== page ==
Doctor Who – The Highlanders

And so we bid farewell to the historical story (at least until 1982 when they made a brief and unexpected comeback). The historicals might account for many of the best stories during the Hartnell era, but by late 1966 their time was up.

Innes Lloyd was not a fan. As producer, one of his chief aims was to push the ratings up again and the historical tales always seemed to be less popular than the science fiction stories. Whether that’s true or not is a debate for another time, but it’s true that some of the later Hartnell ones did pull in very low AI figures.

A Doctor Who story set in 1746 immediately after the Battle of Culloden seems unlikely Saturday tea-time fare. True, when the story begins the violence is over but there’s still a grisly picture painted in the dialogue. The Doctor, Ben and Polly are taken for “camp followers to the Duke of Cumberland, come to steal from the dead” whilst we’re told shortly afterwards that the “English troopers gave no quarter to men, women and bairns”.

The Highlanders episode one continues where The Power of the Daleks left off – by depicting human nature at its worst. The English are either corrupt (Solicitor Grey) or callous and indifferent to the suffering around them (Lt. Algernon Ffinch).

Falling in with a small group of Highland refugees, Ben and the Doctor are set to be hanged, along with young Jamie McCrimmon (Frazer Hines) and the ailing Laird (Donald Bissett) whilst Polly hides out in the heather with the Laird’s daughter, Kirsty (Hannah Gordon).

Aye, it’s time to say hello to Jamie. Although since he makes very little impression throughout the story it’s hard to see why it was decided to make him a TARDIS regular (presumably Hines’ off-screen personality helped).

Solicitor Grey, serving King George as his Commissioner of Prisons, has established a profitable sideline by selling healthy prisoners to Captain Trask (Dallas Cavell) who will ship them overseas to work and die as plantation slaves. Cavell’s performance is an extraordinary one – if you remember Tony Hancock’s impression of Robert Newton as Long John Silver you’ll get the general idea.

David Garth’s turn as Solicitor Grey is thankfully a lot more restrained and he forms a nice double act with Sydney Arnold as Perkins, his very put-upon clerk. Hannah Gordon snivels a lot to begin with, but at least her Scottish accent is good. And since Kirsty is something of a wet lettuce in the early episodes, it allows Polly to be more forthright than she’s been for a while.

Somewhat sidelined during Power of the Daleks, Polly is more active during The Highlanders. Not content to sit around moping, she quickly attempts to break the Doctor and Ben out of jail – casually manipulating the hapless Ffinch (Michael Elwyn, another actor who’s an asset to the production).

If the first episode is full of implied horror, then the tone begins to lighten in episode two. The Doctor, masquerading as a German, manages not only to bamboozle Grey but then, after bashing Perkins’ head against the table several times, manages to convince him that he’s got a headache! The comedy continues when the Doctor disguises himself as a washerwoman ….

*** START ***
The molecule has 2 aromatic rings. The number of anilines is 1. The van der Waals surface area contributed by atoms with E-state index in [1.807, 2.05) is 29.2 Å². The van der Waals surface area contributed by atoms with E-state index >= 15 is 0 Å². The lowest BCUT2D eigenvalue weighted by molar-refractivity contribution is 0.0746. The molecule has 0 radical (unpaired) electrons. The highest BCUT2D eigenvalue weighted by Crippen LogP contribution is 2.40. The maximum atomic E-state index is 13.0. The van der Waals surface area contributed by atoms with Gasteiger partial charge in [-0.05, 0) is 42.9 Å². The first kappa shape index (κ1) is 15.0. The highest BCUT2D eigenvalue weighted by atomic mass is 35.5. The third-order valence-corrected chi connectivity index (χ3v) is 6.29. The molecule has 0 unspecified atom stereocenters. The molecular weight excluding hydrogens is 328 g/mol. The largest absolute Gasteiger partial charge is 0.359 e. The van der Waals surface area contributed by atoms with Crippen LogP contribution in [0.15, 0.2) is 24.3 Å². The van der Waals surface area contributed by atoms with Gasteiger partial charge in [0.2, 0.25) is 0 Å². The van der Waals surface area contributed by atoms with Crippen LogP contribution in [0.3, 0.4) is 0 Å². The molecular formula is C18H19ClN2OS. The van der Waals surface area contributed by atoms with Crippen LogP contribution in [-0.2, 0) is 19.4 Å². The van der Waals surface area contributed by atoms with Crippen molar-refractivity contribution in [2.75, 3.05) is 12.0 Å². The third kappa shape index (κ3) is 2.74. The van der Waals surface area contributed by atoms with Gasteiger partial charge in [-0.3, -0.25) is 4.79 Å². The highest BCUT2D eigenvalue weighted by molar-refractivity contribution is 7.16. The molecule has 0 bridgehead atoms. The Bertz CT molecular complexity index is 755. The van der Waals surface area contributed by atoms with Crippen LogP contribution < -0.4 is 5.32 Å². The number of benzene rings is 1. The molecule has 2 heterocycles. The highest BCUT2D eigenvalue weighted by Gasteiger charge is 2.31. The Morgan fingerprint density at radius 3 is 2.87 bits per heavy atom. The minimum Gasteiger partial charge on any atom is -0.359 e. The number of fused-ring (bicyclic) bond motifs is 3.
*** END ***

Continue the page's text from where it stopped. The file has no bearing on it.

This all helps to reinforce the obvious fact that the new owner of the TARDIS is very different from the old one.

A quick commentary about the Doctor’s German accent. Troughton was never really known for being a man of a thousand voices (the voice he later uses for Salamander in The Enemy of the World is pretty much his one-size fits all swarthy foreign accent). So is the Doctor’s German accent supposed to be deliberately bad or was Troughton doing his very best? I’ll leave it up to you to decide.

The Culloden setting only serves as window dressing for The Highlanders. A debate about its rights and wrongs was clearly felt to be outside of the series’ parameters, although the script does make the effort to be negative about both sides. The English (corrupt butchers) come off worse but the Scottish aren’t exempt from the odd brickbat – at one point the Doctor mutters “romantic piffle” after flinging aside a Jacobite bonnet inscribed with some flowery words whilst Jamie implies that Bonnie Prince Charlie’s early departure from the battlefield was a sign of cowardice.

Along with the Doctor’s dressing up (later he also masquerades as an English soldier) and his various accents (none of them convincing), he also continues to use his new catchphrase – “I would like a hat like that”. It pops up twice in The Highlanders having debuted in The Power of the Daleks.  Luckily all these idiosyncrasies, along with his stove pipe hat, were soon to phased out ….

With the story unable or unwilling to tackle the political and social realities of the time, The Highlanders somewhat devolves into a swashbuckling tale of derring-do.  It’s entertaining enough – the Doctor, Ben, Polly and Kirsty incite armed rebellion aboard Trask’s ship which ensures that the Scottish survivors are free to set sail for a new life in France – but (as was common with historical stories) you do tend to feel that the story could have easily played out just as well had the Doctor not been there.

Even Grey’s arrest by Ffinch feels a little contrived – I suspect that, given all we’ve seen so far, the solicitor will be able to buy himself out of trouble.

If we could actually see it, maybe it would rise a little in my affection but at present I can only give it a solid but unspectacular 3 TARDISes out of 5.